Aaron Sorkin said this thing in his MasterClass where he was talking about jargon, how jargon really makes something feel authentic and real. It really puts you in there and that’s a small detail of how people talk. I just rewatched “Heat” recently and it’s almost incomprehensible … because of the jargon they’re using. But it makes it feel real. It feels like those details are there and that’s a real interest of mine when it comes to screenwriting.

Shahjehan: Who are some current Muslim or Muslim-adjacent creatives that inspire you?

Abdullah: Mohsin Hamid for sure. I thought “Moth Smoke” was interesting. I really liked “How to Get Filthy Rich in Rising Asia” because … I was really blown away by how real it felt and how familiar it felt, … like this side of Pakistan that I had never really seen as a kid visiting my grandparents or whatever.

I’m really stoked that someone like Riz [Ahmed] exists and is out there … [and]  I’m really stoked that someone like Kumail [Nanjiani] exists and is out there because it’s like they are very unique Pakistani guys. They don’t fit the stereotypes that a lot of people put us in, you know what I mean? Based on our depiction over the last couple of decades. And yet they’re huge fucking stars. And I think that people like that paved the way for people like you and me in a lot of ways, because we’re slightly more outsiders.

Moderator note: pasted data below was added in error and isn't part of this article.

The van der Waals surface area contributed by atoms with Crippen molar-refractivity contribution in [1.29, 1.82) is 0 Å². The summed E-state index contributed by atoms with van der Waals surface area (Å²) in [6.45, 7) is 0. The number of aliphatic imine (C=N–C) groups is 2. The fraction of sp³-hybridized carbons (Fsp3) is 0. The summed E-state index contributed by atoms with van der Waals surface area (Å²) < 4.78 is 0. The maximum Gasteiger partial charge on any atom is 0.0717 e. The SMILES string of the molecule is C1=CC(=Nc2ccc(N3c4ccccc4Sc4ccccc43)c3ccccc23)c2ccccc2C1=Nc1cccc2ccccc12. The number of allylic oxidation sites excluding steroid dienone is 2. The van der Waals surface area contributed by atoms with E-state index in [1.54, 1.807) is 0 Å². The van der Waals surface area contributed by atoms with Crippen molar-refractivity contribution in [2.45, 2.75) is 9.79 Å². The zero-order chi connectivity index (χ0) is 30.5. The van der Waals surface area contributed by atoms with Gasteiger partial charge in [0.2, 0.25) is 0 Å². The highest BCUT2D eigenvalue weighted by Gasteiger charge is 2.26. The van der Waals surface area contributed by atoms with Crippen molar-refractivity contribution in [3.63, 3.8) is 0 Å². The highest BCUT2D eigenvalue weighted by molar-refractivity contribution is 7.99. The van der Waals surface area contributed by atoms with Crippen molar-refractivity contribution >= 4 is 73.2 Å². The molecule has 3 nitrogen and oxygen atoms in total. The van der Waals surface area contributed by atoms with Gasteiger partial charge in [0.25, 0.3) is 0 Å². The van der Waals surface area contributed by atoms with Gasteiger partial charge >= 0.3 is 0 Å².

I [recently] met up with Himanshu Suri and that’s a person who I think has just been a really important South Asian American pop culture figure. It’s his artistry, his look. I think it’s so interesting that he’s kind of pan-South-Asian in that he makes as many Muslim references as he does Hindu or Sikh references or whatever. And he … represents the lack of barriers between South Asian Americans. … And I think that right now is a shitty time for inter-South-Asian-American relations because of what’s happening in India. … I think that someone like Himanshu is important for all of us to look to. … He represents the destruction of that wall … between our cultures, because 

… we don’t live there anymore. We live here. And he’s a really special guy for that reason. 

And, he did a version of the “Deli Boys” theme song. He rapped over it and I have it. And he did it real quick. I think he did it without ever reading the script. 

Shahjehan: I wouldn’t be surprised. You’ll have to show that to me in secret.

Abdullah: I’ll send that to you in secret for sure. … I wanna start the mythology of that song right here, right now.

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Abdullah Saeed (@imyourkid) • Instagram photos and videos